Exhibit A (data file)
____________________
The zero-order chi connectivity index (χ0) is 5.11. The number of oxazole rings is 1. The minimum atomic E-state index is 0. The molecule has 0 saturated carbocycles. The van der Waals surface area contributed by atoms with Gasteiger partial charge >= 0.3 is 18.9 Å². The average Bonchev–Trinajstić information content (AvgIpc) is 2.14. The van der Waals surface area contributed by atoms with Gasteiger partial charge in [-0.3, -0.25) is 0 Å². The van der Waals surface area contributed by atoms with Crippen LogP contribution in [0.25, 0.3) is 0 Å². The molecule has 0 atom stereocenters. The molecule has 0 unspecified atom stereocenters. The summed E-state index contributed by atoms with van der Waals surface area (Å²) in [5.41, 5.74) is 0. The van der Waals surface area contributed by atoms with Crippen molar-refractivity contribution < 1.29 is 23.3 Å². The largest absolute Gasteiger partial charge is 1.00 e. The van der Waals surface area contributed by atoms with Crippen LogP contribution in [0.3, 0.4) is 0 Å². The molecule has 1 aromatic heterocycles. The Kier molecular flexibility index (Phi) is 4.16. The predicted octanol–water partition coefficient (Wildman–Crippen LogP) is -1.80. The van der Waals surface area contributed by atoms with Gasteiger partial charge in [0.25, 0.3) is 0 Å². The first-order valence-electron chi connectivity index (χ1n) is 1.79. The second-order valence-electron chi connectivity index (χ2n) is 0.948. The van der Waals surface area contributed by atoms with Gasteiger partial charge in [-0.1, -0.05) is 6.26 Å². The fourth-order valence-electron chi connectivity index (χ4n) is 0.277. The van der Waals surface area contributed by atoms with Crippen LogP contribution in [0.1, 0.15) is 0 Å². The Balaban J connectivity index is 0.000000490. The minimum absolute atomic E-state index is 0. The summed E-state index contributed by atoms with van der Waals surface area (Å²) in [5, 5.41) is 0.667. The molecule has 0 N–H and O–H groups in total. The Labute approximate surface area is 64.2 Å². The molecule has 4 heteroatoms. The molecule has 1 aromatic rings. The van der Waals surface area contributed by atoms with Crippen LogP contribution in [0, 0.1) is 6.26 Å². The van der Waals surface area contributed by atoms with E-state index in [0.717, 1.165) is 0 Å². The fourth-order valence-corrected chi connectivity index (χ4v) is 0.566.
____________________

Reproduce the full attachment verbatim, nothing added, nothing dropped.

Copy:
The zero-order chi connectivity index (χ0) is 5.11. The number of oxazole rings is 1. The minimum atomic E-state index is 0. The molecule has 0 saturated carbocycles. The van der Waals surface area contributed by atoms with Gasteiger partial charge >= 0.3 is 18.9 Å². The average Bonchev–Trinajstić information content (AvgIpc) is 2.14. The van der Waals surface area contributed by atoms with Gasteiger partial charge in [-0.3, -0.25) is 0 Å². The van der Waals surface area contributed by atoms with Crippen LogP contribution in [0.25, 0.3) is 0 Å². The molecule has 0 atom stereocenters. The molecule has 0 unspecified atom stereocenters. The summed E-state index contributed by atoms with van der Waals surface area (Å²) in [5.41, 5.74) is 0. The van der Waals surface area contributed by atoms with Crippen molar-refractivity contribution < 1.29 is 23.3 Å². The largest absolute Gasteiger partial charge is 1.00 e. The van der Waals surface area contributed by atoms with Crippen LogP contribution in [0.3, 0.4) is 0 Å². The molecule has 1 aromatic heterocycles. The Kier molecular flexibility index (Phi) is 4.16. The predicted octanol–water partition coefficient (Wildman–Crippen LogP) is -1.80. The van der Waals surface area contributed by atoms with Gasteiger partial charge in [0.25, 0.3) is 0 Å². The first-order valence-electron chi connectivity index (χ1n) is 1.79. The second-order valence-electron chi connectivity index (χ2n) is 0.948. The van der Waals surface area contributed by atoms with Gasteiger partial charge in [-0.1, -0.05) is 6.26 Å². The fourth-order valence-electron chi connectivity index (χ4n) is 0.277. The van der Waals surface area contributed by atoms with Crippen LogP contribution in [0.1, 0.15) is 0 Å². The Balaban J connectivity index is 0.000000490. The minimum absolute atomic E-state index is 0. The summed E-state index contributed by atoms with van der Waals surface area (Å²) in [5, 5.41) is 0.667. The molecule has 0 N–H and O–H groups in total. The Labute approximate surface area is 64.2 Å². The molecule has 4 heteroatoms. The molecule has 1 aromatic rings. The van der Waals surface area contributed by atoms with Crippen LogP contribution in [0, 0.1) is 6.26 Å². The van der Waals surface area contributed by atoms with E-state index in [0.717, 1.165) is 0 Å². The fourth-order valence-corrected chi connectivity index (χ4v) is 0.566.